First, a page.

Lee Rigby House Opens Its Doors To Terrorism Victims

The fusilier was killed outside Woolwich Barracks by two Islamic extremists, and the veterans' retreat was set up in his name last year.

Cover photo courtesy of Harry Szymanski

A veterans' retreat set up in memory of a murdered serviceman has opened its doors to civilian families affected by terrorism in the UK.

Fusilier Lee Rigby was killed outside Woolwich Barracks in south-east London by two Islamist extremists on 22 May 2013.

His mother, Lyn, opened the Lee Rigby House in October 2017.

The fifth anniversary, which occurs on the same day of the Manchester Arena terror attack first anniversary, inspired an important decision for the organisation.

On the Facebook page of the Lee Rigby Foundation, a message of condolences to all the victims of the Manchester Arena terror attack was posted: 

"Today - May 22nd - is a traumatic day for the Rigby family – it's the day when Lee was tragically killed on his way to his barracks in Woolwich.

"However, May 22nd is also the first anniversary of the Manchester bombing - a truly devastating event that damaged and altered so many lives. Our hearts go out to everyone affected by that atrocity.

"In the last year, we have got to know some of the families whose lives were shaken by those tragic events and it has influenced us at the Lee Rigby Foundation to make an important change to our remit.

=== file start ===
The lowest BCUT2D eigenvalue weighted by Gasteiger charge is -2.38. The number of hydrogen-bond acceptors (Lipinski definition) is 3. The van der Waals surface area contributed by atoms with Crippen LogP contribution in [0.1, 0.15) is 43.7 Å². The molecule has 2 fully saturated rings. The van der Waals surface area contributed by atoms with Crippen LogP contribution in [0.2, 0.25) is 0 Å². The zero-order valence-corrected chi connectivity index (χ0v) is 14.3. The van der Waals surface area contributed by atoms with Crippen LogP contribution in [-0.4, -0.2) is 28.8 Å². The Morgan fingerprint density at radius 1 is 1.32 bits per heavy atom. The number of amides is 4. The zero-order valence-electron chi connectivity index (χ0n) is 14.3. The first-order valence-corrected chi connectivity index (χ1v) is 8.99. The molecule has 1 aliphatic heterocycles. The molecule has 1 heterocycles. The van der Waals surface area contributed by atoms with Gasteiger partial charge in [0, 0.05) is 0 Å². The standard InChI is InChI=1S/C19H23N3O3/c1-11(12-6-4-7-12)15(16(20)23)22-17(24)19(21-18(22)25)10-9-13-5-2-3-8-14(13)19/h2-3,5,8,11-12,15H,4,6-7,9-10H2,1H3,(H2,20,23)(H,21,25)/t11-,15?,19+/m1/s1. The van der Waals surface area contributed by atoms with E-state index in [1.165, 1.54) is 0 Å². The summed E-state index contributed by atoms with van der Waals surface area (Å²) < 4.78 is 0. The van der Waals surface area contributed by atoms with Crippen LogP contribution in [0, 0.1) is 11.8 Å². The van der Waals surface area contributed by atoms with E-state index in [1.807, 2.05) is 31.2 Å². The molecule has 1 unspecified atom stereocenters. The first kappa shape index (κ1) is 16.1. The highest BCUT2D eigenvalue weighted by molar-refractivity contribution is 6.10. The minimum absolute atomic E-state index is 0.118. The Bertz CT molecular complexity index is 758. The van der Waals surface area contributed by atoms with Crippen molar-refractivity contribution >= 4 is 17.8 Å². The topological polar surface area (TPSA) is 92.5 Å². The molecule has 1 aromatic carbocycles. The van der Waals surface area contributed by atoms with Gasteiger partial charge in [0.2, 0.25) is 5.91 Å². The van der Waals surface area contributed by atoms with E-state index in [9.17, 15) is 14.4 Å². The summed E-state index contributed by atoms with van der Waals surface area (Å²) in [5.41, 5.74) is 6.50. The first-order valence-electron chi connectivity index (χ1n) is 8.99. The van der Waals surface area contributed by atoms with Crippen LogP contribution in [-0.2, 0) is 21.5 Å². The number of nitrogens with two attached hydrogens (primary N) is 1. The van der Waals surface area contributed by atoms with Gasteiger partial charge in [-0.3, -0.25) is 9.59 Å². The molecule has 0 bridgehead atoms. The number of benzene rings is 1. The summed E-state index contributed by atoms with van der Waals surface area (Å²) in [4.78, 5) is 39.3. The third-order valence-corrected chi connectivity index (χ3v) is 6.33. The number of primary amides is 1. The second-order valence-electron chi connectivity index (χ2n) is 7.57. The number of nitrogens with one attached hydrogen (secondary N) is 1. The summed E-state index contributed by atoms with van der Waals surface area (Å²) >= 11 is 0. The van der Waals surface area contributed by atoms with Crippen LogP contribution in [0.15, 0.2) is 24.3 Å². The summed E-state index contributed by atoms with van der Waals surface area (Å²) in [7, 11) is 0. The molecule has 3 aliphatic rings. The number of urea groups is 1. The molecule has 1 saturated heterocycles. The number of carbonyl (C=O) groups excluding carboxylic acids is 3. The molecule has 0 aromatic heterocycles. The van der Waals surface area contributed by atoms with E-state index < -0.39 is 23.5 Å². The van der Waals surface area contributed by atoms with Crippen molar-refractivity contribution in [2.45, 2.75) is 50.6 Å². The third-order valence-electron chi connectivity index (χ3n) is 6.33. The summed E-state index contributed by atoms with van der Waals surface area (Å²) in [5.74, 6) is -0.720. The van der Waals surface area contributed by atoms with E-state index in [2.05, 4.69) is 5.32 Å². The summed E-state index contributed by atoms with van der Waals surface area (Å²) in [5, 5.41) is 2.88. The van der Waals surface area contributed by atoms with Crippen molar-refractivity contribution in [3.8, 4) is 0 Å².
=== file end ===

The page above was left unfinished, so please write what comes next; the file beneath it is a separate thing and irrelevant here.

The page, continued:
"From now on, The Lee Rigby Foundation will open the doors of Lee Rigby House to victims (and their families) of domestic terrorism and provide support where we can.

"Whilst the pain is still felt by many of us especially on this day, we believe that Lee's life has come to represent hope and compassion and we will continue to strive to make a difference."

The House, set up by the Lee Rigby Foundation, has so far been used as a retreat for veterans and service families, and it houses seven people at a time.

Lee's mother, Lyn Rigby, admitted she fell into a "deep, dark hole" as she struggled to come to terms with her son's murder.

Speaking to MailOnline on the eve of the anniversary, she said: "At times I've fallen into a deep, dark hole and been unable to climb out. 

"I've even thought of taking my own life. But when the chance was offered of running this home as a legacy to Lee it changed my life, and my family's. I'm in a much better place now, it's a big step forward."

Fusilier Rigby was killed outside his barracks by two Islamist extremists while off duty on May 22, 2013.

They knocked him down with a car and hacked him to death with a meat cleaver and knives.

Michael Adebolajo and Michael Adebowale, were sentenced to life in prison in December 2013 after being found guilty.

They said they had murdered the 25-year-old in revenge for British forces killing Muslims abroad and claimed they wanted police to kill them after the murder.

His mother said the drummer and machine-gunner with the 2nd Battalion Royal Regiment of Fusiliers had wanted to be a soldier from the age of five.

He was 19 when he joined his regiment in 2006 and had served in Afghanistan.